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Friday, March 13, 2009

Get Best Help When Calling for Technical Support

Just as it is the job of a tech support rep to help you troubleshoot a problem, it is also your job as the caller to do certain things to facilitate the process. If you follow certain basic steps, what might have been a 30-minute, highly-frustrating call could instead be a friendly, 5-minute call which efficiently solves your problem. This article offers some steps to achieve that. It assumes you are having a computer issue, but is easily extended to any other type of technical issue, such as one that involves an appliance or other device.

Before calling for support, make sure that you have tried some basic things on your own. If you're dealing with a computer problem such as not being able to bold some text in Word, simply take a deep breath and try it again. If it now works, it doesn't mean that your copy of Word "is going crazy," it just means that you were doing something wrong.
If your computer won't turn on, check for basic things such as whether it's plugged in to a working outlet and turned on. Make sure your monitor is turned on and connected. If your keyboard or mouse aren't working, make sure they plugged in to the computer. Check all cables to make sure they are properly connected.
Ctrl-Alt-Del Before calling, try rebooting your computer, either via Ctrl-Alt-Del or your system's equivalent. If all else fails, simply shut it off, wait 15 seconds, and turn it back on (i.e., hard or cold reboot). For other computer equipment, try unplugging it for 15 seconds and plugging it back in. Just doing those steps resolves the vast majority of problems.
If those steps don't solve your problem, and you need to call for support, be friendly with the rep at all times. S/he is a human being just like you are. Even though s/he is required to provide you with help, you will have a much better experience if you are friendly and courteous. If you are not, s/he could easily rush you off the phone instead of taking the extra time to make sure that your situation is truly resolved. If you are friendly, s/he might even take an extra moment to give you some special tips to avoid having the same situation in the future. Conversely, if you are rude or disrespectful, s/he may have the right to refuse you service.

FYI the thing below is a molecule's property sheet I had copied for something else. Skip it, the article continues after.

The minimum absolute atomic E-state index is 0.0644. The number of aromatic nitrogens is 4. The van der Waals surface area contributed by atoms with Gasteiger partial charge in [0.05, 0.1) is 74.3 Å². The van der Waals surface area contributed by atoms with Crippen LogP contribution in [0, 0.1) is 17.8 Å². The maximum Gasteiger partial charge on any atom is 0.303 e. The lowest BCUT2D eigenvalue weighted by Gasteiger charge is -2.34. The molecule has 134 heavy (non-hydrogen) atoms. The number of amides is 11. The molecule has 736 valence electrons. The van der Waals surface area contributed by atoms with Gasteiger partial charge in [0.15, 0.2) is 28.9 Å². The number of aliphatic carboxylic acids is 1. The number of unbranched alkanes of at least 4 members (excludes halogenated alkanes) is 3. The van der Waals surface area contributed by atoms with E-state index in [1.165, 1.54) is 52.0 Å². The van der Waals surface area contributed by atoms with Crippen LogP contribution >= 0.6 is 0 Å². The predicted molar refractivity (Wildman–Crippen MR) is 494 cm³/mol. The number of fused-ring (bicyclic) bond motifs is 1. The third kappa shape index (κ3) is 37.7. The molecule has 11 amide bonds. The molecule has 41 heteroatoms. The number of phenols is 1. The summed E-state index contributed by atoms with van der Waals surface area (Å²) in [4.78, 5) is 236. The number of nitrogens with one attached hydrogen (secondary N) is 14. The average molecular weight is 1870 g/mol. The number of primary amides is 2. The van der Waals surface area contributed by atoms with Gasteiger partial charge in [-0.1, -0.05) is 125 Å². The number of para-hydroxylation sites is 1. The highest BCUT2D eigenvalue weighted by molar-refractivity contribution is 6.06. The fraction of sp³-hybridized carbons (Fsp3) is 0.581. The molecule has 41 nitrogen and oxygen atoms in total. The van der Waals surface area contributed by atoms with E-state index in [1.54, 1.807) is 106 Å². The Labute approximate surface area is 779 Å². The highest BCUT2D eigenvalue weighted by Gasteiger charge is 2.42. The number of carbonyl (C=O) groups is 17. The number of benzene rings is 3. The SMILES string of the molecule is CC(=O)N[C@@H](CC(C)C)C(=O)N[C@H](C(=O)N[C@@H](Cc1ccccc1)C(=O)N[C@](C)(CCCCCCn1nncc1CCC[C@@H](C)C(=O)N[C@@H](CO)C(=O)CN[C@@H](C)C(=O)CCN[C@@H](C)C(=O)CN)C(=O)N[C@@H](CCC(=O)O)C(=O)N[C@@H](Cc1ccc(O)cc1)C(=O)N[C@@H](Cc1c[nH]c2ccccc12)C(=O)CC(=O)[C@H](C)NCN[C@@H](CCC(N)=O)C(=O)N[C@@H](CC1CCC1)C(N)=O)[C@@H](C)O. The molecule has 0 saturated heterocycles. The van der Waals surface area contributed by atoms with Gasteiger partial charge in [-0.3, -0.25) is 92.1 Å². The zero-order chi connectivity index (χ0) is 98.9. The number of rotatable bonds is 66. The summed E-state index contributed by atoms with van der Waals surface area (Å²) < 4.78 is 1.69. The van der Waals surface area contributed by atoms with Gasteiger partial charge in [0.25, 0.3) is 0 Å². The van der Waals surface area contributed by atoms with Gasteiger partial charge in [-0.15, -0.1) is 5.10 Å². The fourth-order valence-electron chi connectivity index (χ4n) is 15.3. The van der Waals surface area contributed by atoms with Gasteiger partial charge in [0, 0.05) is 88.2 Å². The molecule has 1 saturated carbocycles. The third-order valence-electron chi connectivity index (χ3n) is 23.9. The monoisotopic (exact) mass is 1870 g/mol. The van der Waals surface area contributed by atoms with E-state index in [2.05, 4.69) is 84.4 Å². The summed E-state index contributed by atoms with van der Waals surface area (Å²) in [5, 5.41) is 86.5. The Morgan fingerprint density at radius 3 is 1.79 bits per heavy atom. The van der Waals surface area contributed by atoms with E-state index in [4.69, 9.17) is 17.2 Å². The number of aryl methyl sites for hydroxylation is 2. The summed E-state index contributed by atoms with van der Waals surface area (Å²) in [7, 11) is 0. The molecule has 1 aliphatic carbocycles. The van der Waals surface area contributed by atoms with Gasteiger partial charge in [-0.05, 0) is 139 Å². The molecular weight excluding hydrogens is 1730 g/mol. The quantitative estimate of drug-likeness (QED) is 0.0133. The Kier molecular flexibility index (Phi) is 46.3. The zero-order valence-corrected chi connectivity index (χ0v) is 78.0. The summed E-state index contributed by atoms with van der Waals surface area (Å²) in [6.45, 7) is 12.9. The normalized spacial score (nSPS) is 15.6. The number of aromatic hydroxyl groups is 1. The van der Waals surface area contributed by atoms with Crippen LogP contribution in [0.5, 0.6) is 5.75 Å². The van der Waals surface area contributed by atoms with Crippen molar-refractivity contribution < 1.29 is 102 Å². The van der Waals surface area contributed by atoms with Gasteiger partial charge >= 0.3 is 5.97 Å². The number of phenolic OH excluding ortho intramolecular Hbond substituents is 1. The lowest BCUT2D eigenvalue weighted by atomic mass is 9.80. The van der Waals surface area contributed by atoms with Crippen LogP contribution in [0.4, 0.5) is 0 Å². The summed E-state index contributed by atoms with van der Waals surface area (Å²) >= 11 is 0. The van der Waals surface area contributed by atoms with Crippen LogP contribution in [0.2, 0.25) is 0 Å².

Remember that the rep isn't involved with corporate policy or staffing issues. It's not his/her fault if you were kept on hold for a long time. S/he just picks up the call when the help desk software assigns it to him/her. S/he also might be required to obtain lots of information from you at the start of the conversation, even though you just want a simple question answered. Don’t get huffy with the rep for following his/her procedures.
The rep may be physically located outside the country, and may not speak English as a first language. Don't go out of your way to use big words or colloquialisms in an effort to justify your standpoint that such jobs are better kept in the US. You're not proving anything to anyone. The phone connection might not be ideal either. None of this is the fault of the rep. If you are encountering a communication barrier, do you best to speak slowly and clearly, and be as patient as you can.